Sometimes the symptoms of mental health diseases manifest in quiet ways; occasionally, though, they can turn heads and leave bystanders shocked by the result. People with hoarding tendencies have the potential to do just that, though in the beginning, it can be hard to tell when collecting crosses the line into hoarding -- especially for the person who's doing the actual acquiring.
But for the purposes of this article, we'll focus on hoarding tendencies that have been taken to the extreme. Ready to meet five famous hoarders who have made the headlines due to their outrageous collections? First on the list is a resident who packed her apartment to the brim, all for the sake of her art.
Bettina Grossman lives the life of an artist. A very prolific artist. Yet over the years, she's enjoyed only brief tiptoes into the shadows around the restrictive limelight of the artistic world. So without much exposure, sales of her artwork never exactly took off, but that didn't stop Grossman from continuing to explore all sorts of artistic mediums, creating paintings, sculptures, photographs, films and drawings.
And create she did. For several decades. Eventually, the relics of this reclusive effort started to stack up, until they reached nearly to the ceiling of her 5th floor Chelsea Hotel apartment. Grossman spent large amounts of her time camped out in the front hallway, barely able to squeeze inside the living space. She probably would have remained unknown except to fellow residents had a young filmmaker by the name of Sam Bassett not befriended her and filmed a documentary concerning her life's work. In the film, he helped Grossman organize her massive inventory and brought her art to light. Since then, at least one other filmmaker has also carried her story to the silver screen.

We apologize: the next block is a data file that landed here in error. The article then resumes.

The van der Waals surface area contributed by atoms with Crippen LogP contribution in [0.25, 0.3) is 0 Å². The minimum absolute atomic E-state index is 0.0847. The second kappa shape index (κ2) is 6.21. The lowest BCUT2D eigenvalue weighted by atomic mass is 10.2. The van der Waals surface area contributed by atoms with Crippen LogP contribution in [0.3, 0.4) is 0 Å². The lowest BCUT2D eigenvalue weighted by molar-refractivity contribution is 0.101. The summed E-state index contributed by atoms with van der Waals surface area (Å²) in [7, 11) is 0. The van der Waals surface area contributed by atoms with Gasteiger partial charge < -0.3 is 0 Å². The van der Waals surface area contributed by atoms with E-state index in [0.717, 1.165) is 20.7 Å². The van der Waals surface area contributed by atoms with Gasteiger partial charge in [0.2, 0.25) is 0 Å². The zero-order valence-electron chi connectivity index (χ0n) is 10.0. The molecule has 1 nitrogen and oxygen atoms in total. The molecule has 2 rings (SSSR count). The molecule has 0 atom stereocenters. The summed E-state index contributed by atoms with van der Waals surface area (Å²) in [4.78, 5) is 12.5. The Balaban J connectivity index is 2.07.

Edith Ewing Bouvier Beale
Also known as "Big Edie" to prevent confusion in an extended family that recycled names at a stunning rate, Edith Ewing Bouvier Beale and her daughter Edith Bouvier Beale ("Little Edie") lived for many years in an East Hampton, N.Y., manse known as Grey Gardens. A documentary concerning their unique situation was later made with the same name.
Considered incredibly eccentric and exceedingly reclusive (starting to sense a theme here?), the two women lived amid luxurious squalor, and over the decades, they reportedly harbored some 300 cats all told. Occasionally other animals, such as raccoons, also entered the home after falling through holes in the roof. When sanitation workers eventually gained access to the residence, they found mounds of empty tin cans littering the floor, and fecal matter strewn everywhere. Fiercely protective of their dwindling collection of heirlooms, the mother-daughter pair made national headlines when local officials subsequently struggled to evict them. The reason for this 15 minutes of fame? They were Jackie Kennedy Onassis' aunt and first cousin.
It's hard to say whether the Bouvier Beales were hoarders, or if something else was going on, but let's put it this way: That was an awful lot of cats.